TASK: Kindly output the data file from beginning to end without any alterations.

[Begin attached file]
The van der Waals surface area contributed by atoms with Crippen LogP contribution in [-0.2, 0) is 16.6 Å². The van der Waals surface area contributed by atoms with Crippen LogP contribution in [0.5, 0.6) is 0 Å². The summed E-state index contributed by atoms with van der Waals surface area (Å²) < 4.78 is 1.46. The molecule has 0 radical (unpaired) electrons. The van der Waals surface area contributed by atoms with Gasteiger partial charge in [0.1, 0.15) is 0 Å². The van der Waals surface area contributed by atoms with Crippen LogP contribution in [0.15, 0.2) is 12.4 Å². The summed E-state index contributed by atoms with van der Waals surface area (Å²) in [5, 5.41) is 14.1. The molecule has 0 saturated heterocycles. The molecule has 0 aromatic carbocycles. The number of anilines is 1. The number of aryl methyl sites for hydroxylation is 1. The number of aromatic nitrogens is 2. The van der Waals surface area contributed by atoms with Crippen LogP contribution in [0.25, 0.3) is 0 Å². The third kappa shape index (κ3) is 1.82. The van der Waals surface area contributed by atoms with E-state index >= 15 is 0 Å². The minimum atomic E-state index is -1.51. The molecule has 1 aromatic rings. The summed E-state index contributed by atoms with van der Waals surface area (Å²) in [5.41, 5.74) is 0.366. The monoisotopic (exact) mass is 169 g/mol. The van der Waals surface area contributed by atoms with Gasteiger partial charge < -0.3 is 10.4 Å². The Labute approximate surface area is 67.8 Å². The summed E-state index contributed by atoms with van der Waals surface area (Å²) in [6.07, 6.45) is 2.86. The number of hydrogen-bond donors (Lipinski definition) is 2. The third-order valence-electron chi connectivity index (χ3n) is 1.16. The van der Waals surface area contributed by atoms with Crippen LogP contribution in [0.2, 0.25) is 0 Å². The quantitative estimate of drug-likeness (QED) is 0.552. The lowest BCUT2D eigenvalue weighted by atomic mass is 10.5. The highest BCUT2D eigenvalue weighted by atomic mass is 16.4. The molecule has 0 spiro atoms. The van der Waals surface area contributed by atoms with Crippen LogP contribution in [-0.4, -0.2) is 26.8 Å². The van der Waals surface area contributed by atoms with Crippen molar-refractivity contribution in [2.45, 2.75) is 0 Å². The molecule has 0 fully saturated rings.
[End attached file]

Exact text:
The van der Waals surface area contributed by atoms with Crippen LogP contribution in [-0.2, 0) is 16.6 Å². The van der Waals surface area contributed by atoms with Crippen LogP contribution in [0.5, 0.6) is 0 Å². The summed E-state index contributed by atoms with van der Waals surface area (Å²) < 4.78 is 1.46. The molecule has 0 radical (unpaired) electrons. The van der Waals surface area contributed by atoms with Gasteiger partial charge in [0.1, 0.15) is 0 Å². The van der Waals surface area contributed by atoms with Crippen LogP contribution in [0.15, 0.2) is 12.4 Å². The summed E-state index contributed by atoms with van der Waals surface area (Å²) in [5, 5.41) is 14.1. The molecule has 0 saturated heterocycles. The molecule has 0 aromatic carbocycles. The number of anilines is 1. The number of aryl methyl sites for hydroxylation is 1. The number of aromatic nitrogens is 2. The van der Waals surface area contributed by atoms with Crippen LogP contribution in [0.25, 0.3) is 0 Å². The third kappa shape index (κ3) is 1.82. The van der Waals surface area contributed by atoms with E-state index >= 15 is 0 Å². The minimum atomic E-state index is -1.51. The molecule has 1 aromatic rings. The summed E-state index contributed by atoms with van der Waals surface area (Å²) in [5.41, 5.74) is 0.366. The monoisotopic (exact) mass is 169 g/mol. The van der Waals surface area contributed by atoms with Gasteiger partial charge < -0.3 is 10.4 Å². The Labute approximate surface area is 67.8 Å². The summed E-state index contributed by atoms with van der Waals surface area (Å²) in [6.07, 6.45) is 2.86. The number of hydrogen-bond donors (Lipinski definition) is 2. The third-order valence-electron chi connectivity index (χ3n) is 1.16. The van der Waals surface area contributed by atoms with Crippen LogP contribution in [0.2, 0.25) is 0 Å². The quantitative estimate of drug-likeness (QED) is 0.552. The lowest BCUT2D eigenvalue weighted by atomic mass is 10.5. The highest BCUT2D eigenvalue weighted by atomic mass is 16.4. The molecule has 0 spiro atoms. The van der Waals surface area contributed by atoms with Crippen LogP contribution in [-0.4, -0.2) is 26.8 Å². The van der Waals surface area contributed by atoms with Crippen molar-refractivity contribution in [2.45, 2.75) is 0 Å². The molecule has 0 fully saturated rings.